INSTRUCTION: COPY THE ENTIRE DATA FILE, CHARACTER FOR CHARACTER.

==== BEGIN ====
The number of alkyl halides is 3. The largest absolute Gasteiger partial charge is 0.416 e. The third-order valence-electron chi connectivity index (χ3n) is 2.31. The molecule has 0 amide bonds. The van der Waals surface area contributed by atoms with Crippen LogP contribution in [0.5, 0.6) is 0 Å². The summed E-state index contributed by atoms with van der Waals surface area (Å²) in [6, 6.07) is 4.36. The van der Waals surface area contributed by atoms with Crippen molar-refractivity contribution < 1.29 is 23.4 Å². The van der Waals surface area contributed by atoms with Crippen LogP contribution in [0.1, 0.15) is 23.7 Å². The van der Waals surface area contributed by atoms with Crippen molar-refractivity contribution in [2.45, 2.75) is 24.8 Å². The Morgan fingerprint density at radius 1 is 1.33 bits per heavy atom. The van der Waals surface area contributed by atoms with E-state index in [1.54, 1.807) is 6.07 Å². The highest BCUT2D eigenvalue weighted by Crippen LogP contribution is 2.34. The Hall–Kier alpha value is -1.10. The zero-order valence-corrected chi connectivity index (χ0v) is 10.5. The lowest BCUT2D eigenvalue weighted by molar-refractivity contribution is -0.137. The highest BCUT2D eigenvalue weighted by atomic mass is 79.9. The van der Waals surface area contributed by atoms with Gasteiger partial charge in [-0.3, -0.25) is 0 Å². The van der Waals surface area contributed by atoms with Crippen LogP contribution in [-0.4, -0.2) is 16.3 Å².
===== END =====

The number of alkyl halides is 3. The largest absolute Gasteiger partial charge is 0.416 e. The third-order valence-electron chi connectivity index (χ3n) is 2.31. The molecule has 0 amide bonds. The van der Waals surface area contributed by atoms with Crippen LogP contribution in [0.5, 0.6) is 0 Å². The summed E-state index contributed by atoms with van der Waals surface area (Å²) in [6, 6.07) is 4.36. The van der Waals surface area contributed by atoms with Crippen molar-refractivity contribution < 1.29 is 23.4 Å². The van der Waals surface area contributed by atoms with Crippen LogP contribution in [0.1, 0.15) is 23.7 Å². The van der Waals surface area contributed by atoms with Crippen molar-refractivity contribution in [2.45, 2.75) is 24.8 Å². The Morgan fingerprint density at radius 1 is 1.33 bits per heavy atom. The van der Waals surface area contributed by atoms with E-state index in [1.54, 1.807) is 6.07 Å². The highest BCUT2D eigenvalue weighted by Crippen LogP contribution is 2.34. The Hall–Kier alpha value is -1.10. The zero-order valence-corrected chi connectivity index (χ0v) is 10.5. The lowest BCUT2D eigenvalue weighted by molar-refractivity contribution is -0.137. The highest BCUT2D eigenvalue weighted by atomic mass is 79.9. The van der Waals surface area contributed by atoms with Gasteiger partial charge in [-0.3, -0.25) is 0 Å². The van der Waals surface area contributed by atoms with Crippen LogP contribution in [-0.4, -0.2) is 16.3 Å².